Updated from 12:15 p.m. EST

Gold prices rallied to a new record close Wednesday as the dollar hit another all-time low against the euro.

December-dated contracts for bullion jumped $10.10 to close at $833.50 an ounce in New York. Prices for nearby futures weren't far behind, closing at $831 and decisively beating the prior spot price record of $825.50, set in January 1980. The market is still below the intraday record of $875, reached the same day 27 years ago.

Earlier in the most recent session, gold went to $848 an ounce.

There still seems to be no end in sight for the rally that has propelled the cost for one ounce of gold up more than 30% since the beginning of the year, with most of the action coming since the subprime problem got ugly this summer.

The bullion exchange-traded funds,

streetTracks Gold Shares

(GLD) - Get Report

and

iShares Comex Gold Trust

(IAU) - Get Report

, climbed around 1%.

"Yes,

gold is overbought, but I think that we are going to see it go higher anyway," says Clive Maund, a Chile-based technical analyst. "We could even see a parabolic spike."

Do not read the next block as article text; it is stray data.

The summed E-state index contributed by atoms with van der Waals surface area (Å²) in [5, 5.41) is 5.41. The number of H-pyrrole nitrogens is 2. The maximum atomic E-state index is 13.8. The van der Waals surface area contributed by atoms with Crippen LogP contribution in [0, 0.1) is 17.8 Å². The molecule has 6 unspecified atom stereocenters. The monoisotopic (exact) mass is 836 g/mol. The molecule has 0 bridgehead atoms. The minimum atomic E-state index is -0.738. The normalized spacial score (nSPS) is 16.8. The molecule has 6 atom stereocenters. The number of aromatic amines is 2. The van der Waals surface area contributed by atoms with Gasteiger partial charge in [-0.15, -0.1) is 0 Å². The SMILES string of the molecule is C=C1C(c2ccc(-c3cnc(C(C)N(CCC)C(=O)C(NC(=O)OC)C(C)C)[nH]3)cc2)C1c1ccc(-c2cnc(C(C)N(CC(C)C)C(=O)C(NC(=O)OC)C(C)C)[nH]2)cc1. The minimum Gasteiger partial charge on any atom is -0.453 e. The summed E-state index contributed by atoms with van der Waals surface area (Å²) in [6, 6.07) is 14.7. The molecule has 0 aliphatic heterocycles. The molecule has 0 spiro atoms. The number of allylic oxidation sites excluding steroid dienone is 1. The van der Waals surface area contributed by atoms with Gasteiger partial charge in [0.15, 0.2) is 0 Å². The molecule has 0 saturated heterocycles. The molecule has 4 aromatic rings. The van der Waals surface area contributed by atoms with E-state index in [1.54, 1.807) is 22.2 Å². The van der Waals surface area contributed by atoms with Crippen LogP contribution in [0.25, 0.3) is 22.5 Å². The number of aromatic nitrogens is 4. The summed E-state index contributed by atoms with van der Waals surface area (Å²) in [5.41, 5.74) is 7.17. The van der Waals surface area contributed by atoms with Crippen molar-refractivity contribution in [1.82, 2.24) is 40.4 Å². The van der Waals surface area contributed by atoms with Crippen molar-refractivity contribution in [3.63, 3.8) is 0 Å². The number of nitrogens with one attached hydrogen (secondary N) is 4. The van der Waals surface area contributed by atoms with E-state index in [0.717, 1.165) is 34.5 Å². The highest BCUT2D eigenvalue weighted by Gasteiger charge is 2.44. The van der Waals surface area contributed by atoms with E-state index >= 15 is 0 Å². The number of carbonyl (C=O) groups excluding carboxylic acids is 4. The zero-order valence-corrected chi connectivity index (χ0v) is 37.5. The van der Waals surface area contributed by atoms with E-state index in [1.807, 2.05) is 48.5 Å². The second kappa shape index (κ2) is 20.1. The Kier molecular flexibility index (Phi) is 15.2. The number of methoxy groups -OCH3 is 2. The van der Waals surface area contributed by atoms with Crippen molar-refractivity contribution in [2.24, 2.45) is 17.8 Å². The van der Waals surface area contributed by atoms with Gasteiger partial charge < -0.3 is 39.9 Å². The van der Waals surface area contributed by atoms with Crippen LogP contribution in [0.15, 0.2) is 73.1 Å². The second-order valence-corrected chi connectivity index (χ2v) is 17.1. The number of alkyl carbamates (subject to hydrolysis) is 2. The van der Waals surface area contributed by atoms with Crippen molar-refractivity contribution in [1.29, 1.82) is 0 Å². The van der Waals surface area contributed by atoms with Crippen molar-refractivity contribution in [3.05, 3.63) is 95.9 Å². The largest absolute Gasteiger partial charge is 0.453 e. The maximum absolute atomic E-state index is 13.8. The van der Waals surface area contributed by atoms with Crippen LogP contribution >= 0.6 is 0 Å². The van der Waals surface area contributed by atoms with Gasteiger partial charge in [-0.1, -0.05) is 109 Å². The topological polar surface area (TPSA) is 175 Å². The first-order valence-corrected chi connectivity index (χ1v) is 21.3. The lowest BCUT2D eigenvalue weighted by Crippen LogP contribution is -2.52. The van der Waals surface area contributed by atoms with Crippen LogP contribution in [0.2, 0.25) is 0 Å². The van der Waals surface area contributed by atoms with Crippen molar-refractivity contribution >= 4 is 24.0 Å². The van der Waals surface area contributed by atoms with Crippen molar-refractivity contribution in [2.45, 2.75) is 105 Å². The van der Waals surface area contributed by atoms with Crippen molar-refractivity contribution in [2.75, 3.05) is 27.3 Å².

He says that's likely because the dollar looks set to continue its fall. Typically, the prices of dollar-denominated assets, such as precious metals, increase as the U.S. currency weakens.

But some other observers are a little more sanguine.

"Fundamentally a price of $720 is what is justified based on jewelry market demand and scrap supply," says John Reade, precious metals strategist at UBS in London. Jewelry forms around two-thirds of overall demand for gold.

Still, even he says the price will be magnetically drawn higher until the records are firmly broken, although following that there may be a sharp pullback, he says.

The Amex Gold Bugs Index, which tracks a basket of miners such as

Barrick Gold

(ABX)

and

Kinross Gold

(KGC) - Get Report

, gave up early gains and closed down 1.8%.

Barrick, Kinross,

Hecla Mining

(HL) - Get Report

and

Newmont Mining

(NEM) - Get Report

all fell.